FILE - In this March 3, 2019 file photo, Sen. Sherrod Brown, D-Ohio, speaks to reporters during the Martin Luther and Coretta Scott King Unity Breakfast in Selma, Ala. Brown says he won’t run for president after making an exploratory swing through early-voting states.
Photo: AP Photo/Julie Bennett
Photo: AP Photo/Julie Bennett

Ohio Sen. Sherrod Brown slams GOP for following President Trump

During an appearance Sunday on NBC’s Meet the Press, Brown, D-Ohio, charged that today’s Republican Party has continued to move to the right, saying Trump "betrays workers and utters racist, anti-Semitic rhetoric and nobody in their party calls him out.”

Pointing out that commentators are focused on divisions inside the Democratic Party, Brown said Republicans “don’t have divisions. They’ve all followed his racist actions and betrayal of workers. They’ve followed it like lemmings off the cliff.”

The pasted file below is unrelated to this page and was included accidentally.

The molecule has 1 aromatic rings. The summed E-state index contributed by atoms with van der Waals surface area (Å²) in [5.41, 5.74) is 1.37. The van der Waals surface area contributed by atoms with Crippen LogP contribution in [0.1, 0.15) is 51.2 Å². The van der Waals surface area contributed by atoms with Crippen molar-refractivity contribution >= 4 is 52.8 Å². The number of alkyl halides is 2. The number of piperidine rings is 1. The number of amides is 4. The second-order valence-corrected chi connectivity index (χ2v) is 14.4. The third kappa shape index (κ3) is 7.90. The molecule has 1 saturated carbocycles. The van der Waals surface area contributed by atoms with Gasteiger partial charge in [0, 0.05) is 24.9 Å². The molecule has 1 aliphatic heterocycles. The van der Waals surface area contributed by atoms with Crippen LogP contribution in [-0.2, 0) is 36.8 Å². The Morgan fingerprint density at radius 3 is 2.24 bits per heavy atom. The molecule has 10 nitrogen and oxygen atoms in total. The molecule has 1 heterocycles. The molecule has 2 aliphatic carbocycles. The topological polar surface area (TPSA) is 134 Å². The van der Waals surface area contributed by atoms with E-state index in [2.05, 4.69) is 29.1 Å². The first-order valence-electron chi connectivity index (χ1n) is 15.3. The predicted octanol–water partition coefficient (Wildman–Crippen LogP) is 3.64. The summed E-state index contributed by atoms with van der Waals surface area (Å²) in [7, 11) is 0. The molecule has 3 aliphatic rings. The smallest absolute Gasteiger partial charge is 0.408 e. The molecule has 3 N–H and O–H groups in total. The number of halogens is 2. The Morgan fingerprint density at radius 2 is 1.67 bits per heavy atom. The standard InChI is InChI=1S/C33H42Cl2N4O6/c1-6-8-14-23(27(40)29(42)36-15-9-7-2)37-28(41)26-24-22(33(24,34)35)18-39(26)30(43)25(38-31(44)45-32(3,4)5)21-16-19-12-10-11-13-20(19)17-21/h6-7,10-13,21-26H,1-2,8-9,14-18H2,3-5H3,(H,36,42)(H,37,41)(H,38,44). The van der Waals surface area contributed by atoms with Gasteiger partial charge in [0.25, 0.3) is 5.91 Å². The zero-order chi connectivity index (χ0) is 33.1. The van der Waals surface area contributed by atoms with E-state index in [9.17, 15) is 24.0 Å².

Brown last week said he would skip the presidential race after he made separate trips to Iowa, New Hampshire, South Carolina and Nevada, which will hold the early presidential contests next year.

Although there were reports Brown decided not to run because he could not raise the millions of dollars needed to wage an effective campaign against better-known contenders, he said he was satisfied that Democratic candidates such as Senators Amy Klobuchar of Minnesota, Cory Booker of New Jersey, and Kamala Harris of California already had adopted his message of appealing to middle-class workers.

Brown said his message, which he described as the “dignity of work” was “resonating and I would say mission accomplished, adding he could “drive that better from the Senate than I can as one out of 15 or 20 presidential candidates.”

Brown made clear he is not ready to endorse a Democratic candidate for president. But he predicted “the Democratic nominee is the one who talks to workers the best.”

“I’m not just talking about workers in the industrial Midwest,” Brown said. “I’m talking about the physical therapist in Nevada, the construction worker in New Hampshire, and the hospital worker in Baltimore.”

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